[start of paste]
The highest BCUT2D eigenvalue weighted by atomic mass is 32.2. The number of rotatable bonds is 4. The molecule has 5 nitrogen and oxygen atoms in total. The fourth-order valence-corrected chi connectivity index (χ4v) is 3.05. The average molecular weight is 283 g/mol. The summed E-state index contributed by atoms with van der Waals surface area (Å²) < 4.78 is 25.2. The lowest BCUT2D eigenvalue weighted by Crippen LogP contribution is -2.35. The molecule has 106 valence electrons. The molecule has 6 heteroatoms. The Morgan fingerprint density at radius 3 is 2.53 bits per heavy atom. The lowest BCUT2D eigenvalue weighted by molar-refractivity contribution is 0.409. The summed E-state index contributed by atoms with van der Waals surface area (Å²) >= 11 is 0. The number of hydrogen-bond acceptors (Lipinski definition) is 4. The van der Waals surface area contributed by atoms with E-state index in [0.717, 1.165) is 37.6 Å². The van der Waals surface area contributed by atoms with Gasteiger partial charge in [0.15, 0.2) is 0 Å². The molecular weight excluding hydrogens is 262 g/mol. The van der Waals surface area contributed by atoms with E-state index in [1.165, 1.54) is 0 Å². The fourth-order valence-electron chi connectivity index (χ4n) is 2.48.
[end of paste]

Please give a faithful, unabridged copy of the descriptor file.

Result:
The highest BCUT2D eigenvalue weighted by atomic mass is 32.2. The number of rotatable bonds is 4. The molecule has 5 nitrogen and oxygen atoms in total. The fourth-order valence-corrected chi connectivity index (χ4v) is 3.05. The average molecular weight is 283 g/mol. The summed E-state index contributed by atoms with van der Waals surface area (Å²) < 4.78 is 25.2. The lowest BCUT2D eigenvalue weighted by Crippen LogP contribution is -2.35. The molecule has 106 valence electrons. The molecule has 6 heteroatoms. The Morgan fingerprint density at radius 3 is 2.53 bits per heavy atom. The lowest BCUT2D eigenvalue weighted by molar-refractivity contribution is 0.409. The summed E-state index contributed by atoms with van der Waals surface area (Å²) >= 11 is 0. The number of hydrogen-bond acceptors (Lipinski definition) is 4. The van der Waals surface area contributed by atoms with E-state index in [0.717, 1.165) is 37.6 Å². The van der Waals surface area contributed by atoms with Gasteiger partial charge in [0.15, 0.2) is 0 Å². The molecular weight excluding hydrogens is 262 g/mol. The van der Waals surface area contributed by atoms with E-state index in [1.165, 1.54) is 0 Å². The fourth-order valence-electron chi connectivity index (χ4n) is 2.48.